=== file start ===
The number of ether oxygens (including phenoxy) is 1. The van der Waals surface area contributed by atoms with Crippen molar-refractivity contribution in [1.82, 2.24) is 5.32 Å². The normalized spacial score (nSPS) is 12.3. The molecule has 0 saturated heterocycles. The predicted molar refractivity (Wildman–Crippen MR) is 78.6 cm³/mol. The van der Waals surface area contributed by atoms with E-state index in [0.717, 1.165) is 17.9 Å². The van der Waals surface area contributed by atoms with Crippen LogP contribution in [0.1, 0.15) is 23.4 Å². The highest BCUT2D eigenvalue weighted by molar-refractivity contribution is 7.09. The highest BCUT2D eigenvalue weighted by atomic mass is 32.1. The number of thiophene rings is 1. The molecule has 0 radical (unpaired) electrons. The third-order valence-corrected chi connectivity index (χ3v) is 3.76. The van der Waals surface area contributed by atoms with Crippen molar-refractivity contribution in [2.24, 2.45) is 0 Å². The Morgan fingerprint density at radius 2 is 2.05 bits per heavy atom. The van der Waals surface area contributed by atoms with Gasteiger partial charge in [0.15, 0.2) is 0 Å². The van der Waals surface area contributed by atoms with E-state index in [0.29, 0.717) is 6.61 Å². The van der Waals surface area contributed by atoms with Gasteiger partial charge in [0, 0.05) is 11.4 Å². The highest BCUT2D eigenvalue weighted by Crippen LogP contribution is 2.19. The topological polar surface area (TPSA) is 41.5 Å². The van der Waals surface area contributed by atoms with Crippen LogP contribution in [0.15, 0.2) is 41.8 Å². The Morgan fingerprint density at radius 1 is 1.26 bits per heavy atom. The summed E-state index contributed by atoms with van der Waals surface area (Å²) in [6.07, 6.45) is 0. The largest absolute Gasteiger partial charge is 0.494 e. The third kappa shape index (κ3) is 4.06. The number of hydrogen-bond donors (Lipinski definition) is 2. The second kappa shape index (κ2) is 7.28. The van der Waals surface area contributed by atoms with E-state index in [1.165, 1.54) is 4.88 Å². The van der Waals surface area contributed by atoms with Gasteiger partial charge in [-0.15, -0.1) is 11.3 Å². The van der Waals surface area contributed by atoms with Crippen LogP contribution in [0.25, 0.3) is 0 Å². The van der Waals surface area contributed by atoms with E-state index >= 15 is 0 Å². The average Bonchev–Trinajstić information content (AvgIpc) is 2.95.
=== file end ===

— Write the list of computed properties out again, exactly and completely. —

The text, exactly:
The number of ether oxygens (including phenoxy) is 1. The van der Waals surface area contributed by atoms with Crippen molar-refractivity contribution in [1.82, 2.24) is 5.32 Å². The normalized spacial score (nSPS) is 12.3. The molecule has 0 saturated heterocycles. The predicted molar refractivity (Wildman–Crippen MR) is 78.6 cm³/mol. The van der Waals surface area contributed by atoms with E-state index in [0.717, 1.165) is 17.9 Å². The van der Waals surface area contributed by atoms with Crippen LogP contribution in [0.1, 0.15) is 23.4 Å². The highest BCUT2D eigenvalue weighted by molar-refractivity contribution is 7.09. The highest BCUT2D eigenvalue weighted by atomic mass is 32.1. The number of thiophene rings is 1. The molecule has 0 radical (unpaired) electrons. The third-order valence-corrected chi connectivity index (χ3v) is 3.76. The van der Waals surface area contributed by atoms with Crippen molar-refractivity contribution in [2.24, 2.45) is 0 Å². The Morgan fingerprint density at radius 2 is 2.05 bits per heavy atom. The van der Waals surface area contributed by atoms with Gasteiger partial charge in [0.15, 0.2) is 0 Å². The van der Waals surface area contributed by atoms with E-state index in [0.29, 0.717) is 6.61 Å². The van der Waals surface area contributed by atoms with Gasteiger partial charge in [0, 0.05) is 11.4 Å². The highest BCUT2D eigenvalue weighted by Crippen LogP contribution is 2.19. The topological polar surface area (TPSA) is 41.5 Å². The van der Waals surface area contributed by atoms with Crippen LogP contribution in [0.15, 0.2) is 41.8 Å². The Morgan fingerprint density at radius 1 is 1.26 bits per heavy atom. The summed E-state index contributed by atoms with van der Waals surface area (Å²) in [6.07, 6.45) is 0. The largest absolute Gasteiger partial charge is 0.494 e. The third kappa shape index (κ3) is 4.06. The number of hydrogen-bond donors (Lipinski definition) is 2. The second kappa shape index (κ2) is 7.28. The van der Waals surface area contributed by atoms with E-state index in [1.165, 1.54) is 4.88 Å². The van der Waals surface area contributed by atoms with Gasteiger partial charge in [-0.15, -0.1) is 11.3 Å². The van der Waals surface area contributed by atoms with Crippen LogP contribution in [0.25, 0.3) is 0 Å². The van der Waals surface area contributed by atoms with E-state index >= 15 is 0 Å². The average Bonchev–Trinajstić information content (AvgIpc) is 2.95.